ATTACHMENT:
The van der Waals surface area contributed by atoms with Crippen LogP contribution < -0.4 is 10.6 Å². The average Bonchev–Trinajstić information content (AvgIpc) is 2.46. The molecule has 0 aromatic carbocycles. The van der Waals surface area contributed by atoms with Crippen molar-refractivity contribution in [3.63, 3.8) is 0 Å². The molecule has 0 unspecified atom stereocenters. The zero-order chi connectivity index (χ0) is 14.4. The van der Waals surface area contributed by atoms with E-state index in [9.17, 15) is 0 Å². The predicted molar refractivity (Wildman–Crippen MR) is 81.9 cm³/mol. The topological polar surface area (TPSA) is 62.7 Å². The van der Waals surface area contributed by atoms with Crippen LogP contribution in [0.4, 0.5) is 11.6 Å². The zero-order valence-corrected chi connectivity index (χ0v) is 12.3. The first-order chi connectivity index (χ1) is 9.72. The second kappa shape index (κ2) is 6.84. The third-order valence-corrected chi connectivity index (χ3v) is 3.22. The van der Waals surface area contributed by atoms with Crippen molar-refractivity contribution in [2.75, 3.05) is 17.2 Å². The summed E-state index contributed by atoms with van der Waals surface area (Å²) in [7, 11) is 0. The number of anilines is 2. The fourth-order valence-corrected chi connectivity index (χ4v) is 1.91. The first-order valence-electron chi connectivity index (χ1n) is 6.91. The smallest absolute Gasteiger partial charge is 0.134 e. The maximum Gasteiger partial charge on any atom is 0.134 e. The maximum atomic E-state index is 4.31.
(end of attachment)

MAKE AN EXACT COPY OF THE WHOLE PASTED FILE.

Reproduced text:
The van der Waals surface area contributed by atoms with Crippen LogP contribution < -0.4 is 10.6 Å². The average Bonchev–Trinajstić information content (AvgIpc) is 2.46. The molecule has 0 aromatic carbocycles. The van der Waals surface area contributed by atoms with Crippen molar-refractivity contribution in [3.63, 3.8) is 0 Å². The molecule has 0 unspecified atom stereocenters. The zero-order chi connectivity index (χ0) is 14.4. The van der Waals surface area contributed by atoms with E-state index in [9.17, 15) is 0 Å². The predicted molar refractivity (Wildman–Crippen MR) is 81.9 cm³/mol. The topological polar surface area (TPSA) is 62.7 Å². The van der Waals surface area contributed by atoms with Crippen LogP contribution in [0.4, 0.5) is 11.6 Å². The zero-order valence-corrected chi connectivity index (χ0v) is 12.3. The first-order chi connectivity index (χ1) is 9.72. The second kappa shape index (κ2) is 6.84. The third-order valence-corrected chi connectivity index (χ3v) is 3.22. The van der Waals surface area contributed by atoms with Crippen molar-refractivity contribution in [2.75, 3.05) is 17.2 Å². The summed E-state index contributed by atoms with van der Waals surface area (Å²) in [7, 11) is 0. The number of anilines is 2. The fourth-order valence-corrected chi connectivity index (χ4v) is 1.91. The first-order valence-electron chi connectivity index (χ1n) is 6.91. The smallest absolute Gasteiger partial charge is 0.134 e. The maximum Gasteiger partial charge on any atom is 0.134 e. The maximum atomic E-state index is 4.31.